Prosecutors at Cambodia's United Nations-backed war crimes tribunal have appealed the court's decision to unconditionally release the aging sister-in-law of former Khmer Rouge leader Pol Pot.
In a statement Friday, the prosecutors said they want tighter restrictions on the release of Ieng Thirith, who a day earlier was found unfit to stand trial for genocide and other charges because of her dementia.
The prosecutors say the conditions are to ensure she does not flee the country or interfere with witnesses. They also expressed concern about her safety and said she should be subject to regular health examinations.
The court says it has delayed the release of the 80-year-old, once dubbed the "First Lady" of the Khmer Rouge, until it decides on the appeal.
Thirith was charged with crimes against humanity, genocide, homicide, torture and religious persecution related to the 1975-1979 rule of the Khmer Rouge. The radical communist rule resulted in the deaths of some 1.7 million Cambodians.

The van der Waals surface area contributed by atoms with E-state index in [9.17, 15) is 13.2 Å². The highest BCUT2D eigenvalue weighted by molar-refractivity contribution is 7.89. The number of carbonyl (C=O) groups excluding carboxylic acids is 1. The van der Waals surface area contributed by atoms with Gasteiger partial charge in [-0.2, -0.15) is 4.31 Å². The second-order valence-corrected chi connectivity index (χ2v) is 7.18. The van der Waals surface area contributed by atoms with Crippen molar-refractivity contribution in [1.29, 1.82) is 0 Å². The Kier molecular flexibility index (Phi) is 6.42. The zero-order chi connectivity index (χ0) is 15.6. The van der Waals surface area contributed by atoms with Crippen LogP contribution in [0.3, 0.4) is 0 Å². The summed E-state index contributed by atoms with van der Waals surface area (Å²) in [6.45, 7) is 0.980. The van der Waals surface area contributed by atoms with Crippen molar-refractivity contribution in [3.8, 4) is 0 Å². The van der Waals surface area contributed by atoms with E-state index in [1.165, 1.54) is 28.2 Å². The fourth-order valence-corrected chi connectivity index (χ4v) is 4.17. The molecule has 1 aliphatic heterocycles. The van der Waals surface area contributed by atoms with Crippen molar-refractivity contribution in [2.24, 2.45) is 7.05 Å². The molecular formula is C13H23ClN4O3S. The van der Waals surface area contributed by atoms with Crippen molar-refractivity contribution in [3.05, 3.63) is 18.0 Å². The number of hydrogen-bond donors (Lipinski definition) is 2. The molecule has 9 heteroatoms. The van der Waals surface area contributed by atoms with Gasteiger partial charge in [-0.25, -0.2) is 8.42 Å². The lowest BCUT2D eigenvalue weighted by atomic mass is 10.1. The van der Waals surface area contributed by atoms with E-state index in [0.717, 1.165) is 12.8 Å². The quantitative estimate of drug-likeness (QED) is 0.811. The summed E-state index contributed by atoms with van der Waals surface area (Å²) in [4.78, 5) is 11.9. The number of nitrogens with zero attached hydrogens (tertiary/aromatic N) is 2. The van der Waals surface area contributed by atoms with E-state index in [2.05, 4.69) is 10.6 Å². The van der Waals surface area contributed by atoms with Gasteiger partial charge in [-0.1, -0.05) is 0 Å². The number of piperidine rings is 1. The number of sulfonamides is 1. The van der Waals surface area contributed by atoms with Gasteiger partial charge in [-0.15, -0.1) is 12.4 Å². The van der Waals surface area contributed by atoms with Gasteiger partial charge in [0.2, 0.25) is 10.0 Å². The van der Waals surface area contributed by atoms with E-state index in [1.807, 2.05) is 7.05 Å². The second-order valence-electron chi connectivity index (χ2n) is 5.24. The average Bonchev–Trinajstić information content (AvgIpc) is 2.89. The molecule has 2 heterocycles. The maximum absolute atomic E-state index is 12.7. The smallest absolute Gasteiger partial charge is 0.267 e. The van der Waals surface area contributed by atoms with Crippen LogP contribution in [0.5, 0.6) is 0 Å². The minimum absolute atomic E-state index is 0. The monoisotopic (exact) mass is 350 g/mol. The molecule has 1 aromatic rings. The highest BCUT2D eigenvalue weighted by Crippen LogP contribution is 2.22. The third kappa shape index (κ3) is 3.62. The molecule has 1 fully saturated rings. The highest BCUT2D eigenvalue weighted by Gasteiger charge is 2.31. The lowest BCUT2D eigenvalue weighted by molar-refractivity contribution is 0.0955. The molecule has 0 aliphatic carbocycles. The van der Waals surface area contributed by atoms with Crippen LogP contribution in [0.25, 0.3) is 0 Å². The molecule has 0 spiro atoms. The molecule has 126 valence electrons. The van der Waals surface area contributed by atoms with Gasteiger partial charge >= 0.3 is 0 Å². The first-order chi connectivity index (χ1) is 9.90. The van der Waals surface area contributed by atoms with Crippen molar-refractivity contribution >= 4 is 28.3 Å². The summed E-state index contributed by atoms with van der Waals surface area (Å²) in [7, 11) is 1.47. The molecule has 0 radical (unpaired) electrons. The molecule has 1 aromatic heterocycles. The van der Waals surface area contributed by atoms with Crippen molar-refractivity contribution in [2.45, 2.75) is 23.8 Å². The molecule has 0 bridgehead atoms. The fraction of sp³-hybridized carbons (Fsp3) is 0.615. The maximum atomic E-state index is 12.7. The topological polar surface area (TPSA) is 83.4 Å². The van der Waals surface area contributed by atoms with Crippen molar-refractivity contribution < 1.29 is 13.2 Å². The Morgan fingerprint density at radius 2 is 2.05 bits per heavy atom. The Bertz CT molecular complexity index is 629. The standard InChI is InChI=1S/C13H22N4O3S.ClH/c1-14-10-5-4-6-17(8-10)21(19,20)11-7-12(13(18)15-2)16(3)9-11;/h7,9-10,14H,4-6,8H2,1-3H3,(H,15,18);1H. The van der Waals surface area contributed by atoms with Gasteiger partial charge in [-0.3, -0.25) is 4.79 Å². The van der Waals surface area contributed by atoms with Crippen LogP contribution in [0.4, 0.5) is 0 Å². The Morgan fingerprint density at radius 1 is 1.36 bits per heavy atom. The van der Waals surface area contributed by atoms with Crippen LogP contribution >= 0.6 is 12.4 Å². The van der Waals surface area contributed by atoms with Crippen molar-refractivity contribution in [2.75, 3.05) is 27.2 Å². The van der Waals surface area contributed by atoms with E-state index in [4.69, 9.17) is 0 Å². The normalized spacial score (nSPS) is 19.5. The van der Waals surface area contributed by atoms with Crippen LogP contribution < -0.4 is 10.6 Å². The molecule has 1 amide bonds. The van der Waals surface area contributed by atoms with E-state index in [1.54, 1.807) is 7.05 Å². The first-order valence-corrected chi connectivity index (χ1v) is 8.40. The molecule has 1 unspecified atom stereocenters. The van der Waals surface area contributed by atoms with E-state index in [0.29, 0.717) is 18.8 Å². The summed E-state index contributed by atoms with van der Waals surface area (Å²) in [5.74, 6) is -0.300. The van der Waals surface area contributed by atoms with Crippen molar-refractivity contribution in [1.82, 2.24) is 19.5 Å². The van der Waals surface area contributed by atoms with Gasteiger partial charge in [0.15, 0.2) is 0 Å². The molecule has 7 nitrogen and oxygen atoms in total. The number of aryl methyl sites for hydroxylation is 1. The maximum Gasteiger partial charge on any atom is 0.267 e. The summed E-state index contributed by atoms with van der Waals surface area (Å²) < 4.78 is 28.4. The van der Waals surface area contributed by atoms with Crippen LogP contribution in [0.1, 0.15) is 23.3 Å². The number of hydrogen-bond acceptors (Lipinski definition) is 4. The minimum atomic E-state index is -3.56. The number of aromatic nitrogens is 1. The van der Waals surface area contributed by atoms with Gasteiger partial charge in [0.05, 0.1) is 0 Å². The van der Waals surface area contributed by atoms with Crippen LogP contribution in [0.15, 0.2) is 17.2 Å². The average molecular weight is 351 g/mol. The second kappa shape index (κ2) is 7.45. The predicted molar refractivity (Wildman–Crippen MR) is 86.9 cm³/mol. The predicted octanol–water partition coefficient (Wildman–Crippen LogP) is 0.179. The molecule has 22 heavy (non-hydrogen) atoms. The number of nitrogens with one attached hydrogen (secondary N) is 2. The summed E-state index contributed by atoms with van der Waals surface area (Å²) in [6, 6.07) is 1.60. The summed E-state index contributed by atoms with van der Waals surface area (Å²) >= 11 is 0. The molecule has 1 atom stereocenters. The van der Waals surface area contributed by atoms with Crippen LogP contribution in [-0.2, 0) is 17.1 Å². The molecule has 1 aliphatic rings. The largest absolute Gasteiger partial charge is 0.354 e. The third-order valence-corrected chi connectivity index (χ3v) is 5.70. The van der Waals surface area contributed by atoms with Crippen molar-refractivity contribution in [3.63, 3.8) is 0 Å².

Thursday's decision "postponed indefinitely" the charges against Thirith, but said the ruling is not a reflection on her guilt or innocence. But it also left open the possibility that she could still face charges in the unlikely event that her health improves.
The tribunal is seeking justice for the victims who died of starvation, execution or lack of medical care during the Khmer Rouge's reign.
Ieng Thirith and her three co-defendants are the most senior survivors of the regime's leadership. All defendants deny the charges. Pol Pot died in 1998.